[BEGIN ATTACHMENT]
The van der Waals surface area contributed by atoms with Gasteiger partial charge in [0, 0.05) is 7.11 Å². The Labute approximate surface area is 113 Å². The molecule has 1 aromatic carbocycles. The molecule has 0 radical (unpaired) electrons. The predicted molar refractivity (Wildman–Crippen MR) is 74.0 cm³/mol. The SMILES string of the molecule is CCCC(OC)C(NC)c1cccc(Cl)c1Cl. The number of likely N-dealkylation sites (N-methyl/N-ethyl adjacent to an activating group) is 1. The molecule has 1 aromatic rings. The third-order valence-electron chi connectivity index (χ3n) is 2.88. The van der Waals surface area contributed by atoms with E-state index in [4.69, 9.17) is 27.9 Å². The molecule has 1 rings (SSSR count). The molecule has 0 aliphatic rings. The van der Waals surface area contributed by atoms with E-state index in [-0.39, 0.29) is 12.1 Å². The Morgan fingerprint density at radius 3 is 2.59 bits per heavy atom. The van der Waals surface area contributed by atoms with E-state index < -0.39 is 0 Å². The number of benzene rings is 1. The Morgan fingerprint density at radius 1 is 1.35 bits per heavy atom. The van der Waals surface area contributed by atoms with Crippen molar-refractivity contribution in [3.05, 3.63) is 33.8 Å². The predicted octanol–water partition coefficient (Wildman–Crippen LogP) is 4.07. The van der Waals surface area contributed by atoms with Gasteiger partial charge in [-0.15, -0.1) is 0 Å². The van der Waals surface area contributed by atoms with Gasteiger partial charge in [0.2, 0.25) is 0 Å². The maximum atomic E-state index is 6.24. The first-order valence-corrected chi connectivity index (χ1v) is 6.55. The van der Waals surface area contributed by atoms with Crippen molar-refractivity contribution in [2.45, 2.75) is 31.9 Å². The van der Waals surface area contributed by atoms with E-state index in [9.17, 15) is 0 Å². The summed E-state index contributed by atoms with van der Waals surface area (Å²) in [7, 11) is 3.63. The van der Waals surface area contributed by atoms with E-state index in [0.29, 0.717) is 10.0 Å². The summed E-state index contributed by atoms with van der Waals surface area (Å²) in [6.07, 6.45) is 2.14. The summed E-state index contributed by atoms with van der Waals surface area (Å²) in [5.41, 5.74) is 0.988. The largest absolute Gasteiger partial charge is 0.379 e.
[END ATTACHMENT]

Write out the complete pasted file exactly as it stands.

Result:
The van der Waals surface area contributed by atoms with Gasteiger partial charge in [0, 0.05) is 7.11 Å². The Labute approximate surface area is 113 Å². The molecule has 1 aromatic carbocycles. The molecule has 0 radical (unpaired) electrons. The predicted molar refractivity (Wildman–Crippen MR) is 74.0 cm³/mol. The SMILES string of the molecule is CCCC(OC)C(NC)c1cccc(Cl)c1Cl. The number of likely N-dealkylation sites (N-methyl/N-ethyl adjacent to an activating group) is 1. The molecule has 1 aromatic rings. The third-order valence-electron chi connectivity index (χ3n) is 2.88. The van der Waals surface area contributed by atoms with E-state index in [4.69, 9.17) is 27.9 Å². The molecule has 1 rings (SSSR count). The molecule has 0 aliphatic rings. The van der Waals surface area contributed by atoms with E-state index in [-0.39, 0.29) is 12.1 Å². The Morgan fingerprint density at radius 3 is 2.59 bits per heavy atom. The van der Waals surface area contributed by atoms with E-state index < -0.39 is 0 Å². The number of benzene rings is 1. The Morgan fingerprint density at radius 1 is 1.35 bits per heavy atom. The van der Waals surface area contributed by atoms with Crippen molar-refractivity contribution in [3.05, 3.63) is 33.8 Å². The predicted octanol–water partition coefficient (Wildman–Crippen LogP) is 4.07. The van der Waals surface area contributed by atoms with Gasteiger partial charge in [-0.15, -0.1) is 0 Å². The van der Waals surface area contributed by atoms with Gasteiger partial charge in [0.2, 0.25) is 0 Å². The maximum atomic E-state index is 6.24. The first-order valence-corrected chi connectivity index (χ1v) is 6.55. The van der Waals surface area contributed by atoms with Crippen molar-refractivity contribution in [2.45, 2.75) is 31.9 Å². The van der Waals surface area contributed by atoms with E-state index in [9.17, 15) is 0 Å². The summed E-state index contributed by atoms with van der Waals surface area (Å²) in [7, 11) is 3.63. The van der Waals surface area contributed by atoms with E-state index in [0.29, 0.717) is 10.0 Å². The summed E-state index contributed by atoms with van der Waals surface area (Å²) in [6.07, 6.45) is 2.14. The summed E-state index contributed by atoms with van der Waals surface area (Å²) in [5.41, 5.74) is 0.988. The largest absolute Gasteiger partial charge is 0.379 e.